Scam Alert: DHS OIG Hotline Telephone Number Used in Scam to Obtain Personal Information
Express News Global
Published: April 27, 2017
The U.S. Branch of Homeland Security (DHS) Office of Inspector General (OIG) issued a misrepresentation alarm on April 19, 2017, to caution the general population about a scam utilizing the DHS OIG hotline phone number. Tricksters have recognized themselves as “U.S. Immigration” workers and have changed their guest ID to appear like the call is originating from the DHS OIG hotline (1-800-323-8603). They then request that the individual give or check by and by identifiable data, regularly by telling people that they are casualties of fraud.
Read the DHS OIG fraud alert (PDF) for more details.
In the event that a Scammer Calls You
In the event that you get a call requesting individual data or payment, hang up instantly. On the off chance that you need to confirm whether a call is from USCIS, you may:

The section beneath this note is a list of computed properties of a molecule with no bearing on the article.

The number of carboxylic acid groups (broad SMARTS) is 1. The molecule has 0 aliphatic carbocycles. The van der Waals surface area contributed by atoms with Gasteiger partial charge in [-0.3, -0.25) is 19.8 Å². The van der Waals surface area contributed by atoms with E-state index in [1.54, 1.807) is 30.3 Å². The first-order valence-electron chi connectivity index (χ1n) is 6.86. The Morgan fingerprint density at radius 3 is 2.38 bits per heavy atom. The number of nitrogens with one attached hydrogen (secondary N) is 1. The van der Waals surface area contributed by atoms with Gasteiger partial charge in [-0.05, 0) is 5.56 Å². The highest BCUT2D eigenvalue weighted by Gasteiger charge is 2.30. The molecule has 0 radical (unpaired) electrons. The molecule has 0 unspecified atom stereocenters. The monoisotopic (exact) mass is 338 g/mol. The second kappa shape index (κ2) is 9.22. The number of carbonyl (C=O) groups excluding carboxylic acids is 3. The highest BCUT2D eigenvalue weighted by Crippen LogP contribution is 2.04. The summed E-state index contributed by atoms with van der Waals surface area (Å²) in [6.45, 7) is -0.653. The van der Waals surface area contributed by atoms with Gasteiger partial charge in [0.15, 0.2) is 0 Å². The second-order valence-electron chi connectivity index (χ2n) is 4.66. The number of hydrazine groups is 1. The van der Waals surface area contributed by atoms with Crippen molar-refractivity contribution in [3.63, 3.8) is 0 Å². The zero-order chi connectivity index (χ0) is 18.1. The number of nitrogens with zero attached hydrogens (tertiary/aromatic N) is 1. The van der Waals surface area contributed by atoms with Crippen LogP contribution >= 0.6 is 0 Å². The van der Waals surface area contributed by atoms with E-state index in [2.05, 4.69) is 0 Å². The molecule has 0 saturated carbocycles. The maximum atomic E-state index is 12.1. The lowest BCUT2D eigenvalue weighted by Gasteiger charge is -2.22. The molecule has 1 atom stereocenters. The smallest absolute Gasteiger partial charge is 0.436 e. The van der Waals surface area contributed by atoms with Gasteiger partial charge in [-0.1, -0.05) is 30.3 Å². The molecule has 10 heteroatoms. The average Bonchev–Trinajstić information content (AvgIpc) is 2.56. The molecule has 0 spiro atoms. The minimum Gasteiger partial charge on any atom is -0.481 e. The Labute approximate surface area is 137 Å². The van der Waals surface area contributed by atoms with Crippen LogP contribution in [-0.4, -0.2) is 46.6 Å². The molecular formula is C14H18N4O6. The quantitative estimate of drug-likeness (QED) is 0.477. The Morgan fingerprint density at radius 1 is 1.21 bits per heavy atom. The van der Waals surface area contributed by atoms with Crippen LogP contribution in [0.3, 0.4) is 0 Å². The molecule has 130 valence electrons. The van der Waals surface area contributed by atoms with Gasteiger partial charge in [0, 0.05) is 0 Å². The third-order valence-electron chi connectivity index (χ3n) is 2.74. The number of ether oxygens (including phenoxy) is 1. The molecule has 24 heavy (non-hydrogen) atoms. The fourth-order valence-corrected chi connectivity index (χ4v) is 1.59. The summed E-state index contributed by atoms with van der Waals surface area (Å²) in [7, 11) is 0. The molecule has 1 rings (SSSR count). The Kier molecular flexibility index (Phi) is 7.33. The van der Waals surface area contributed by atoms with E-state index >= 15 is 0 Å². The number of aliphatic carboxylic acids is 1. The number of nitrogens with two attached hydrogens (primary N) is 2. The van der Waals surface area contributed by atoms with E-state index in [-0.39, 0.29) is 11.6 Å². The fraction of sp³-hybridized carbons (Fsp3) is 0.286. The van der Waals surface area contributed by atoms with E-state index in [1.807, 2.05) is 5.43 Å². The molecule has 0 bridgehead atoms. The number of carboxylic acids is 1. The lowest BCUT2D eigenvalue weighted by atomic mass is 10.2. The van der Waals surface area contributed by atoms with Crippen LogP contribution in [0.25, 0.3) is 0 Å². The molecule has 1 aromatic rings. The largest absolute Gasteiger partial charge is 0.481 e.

- Call our National Customer Service Center at 800-375-5283 to inquire as to whether you have to take care of your case or immigration status,
- Make an InfoPass arrangement at http://infopass.uscis.gov, or
- Use myUSCIS to discover breakthrough data about your application.
Keep in mind, USCIS authorities will never debilitate you or request payment via telephone or in an email. On the off chance that we require payment, we will mail a letter on authority stationery asking for payment. Try not to give installment via telephone to any individual who cases to be a USCIS official. When all is said in done, we urge you to secure your own data and not to give insights about your movement application in any open region.
The most effective method to Report a Call from a Scammer
In the event that you get a trick email or telephone call, report it to the Federal Trade Commission at http://1.usa.gov/1suOHSS. On the off chance that you don’t know whether it is a scam, forward the suspicious email to the USCIS website admin at firstname.lastname@example.org. USCIS will audit the messages got and impart to law requirement offices as suitable.
Visit the Avoid Scams Initiative at www.uscis.gov/avoid-scams for more information on common scams and other essential tips.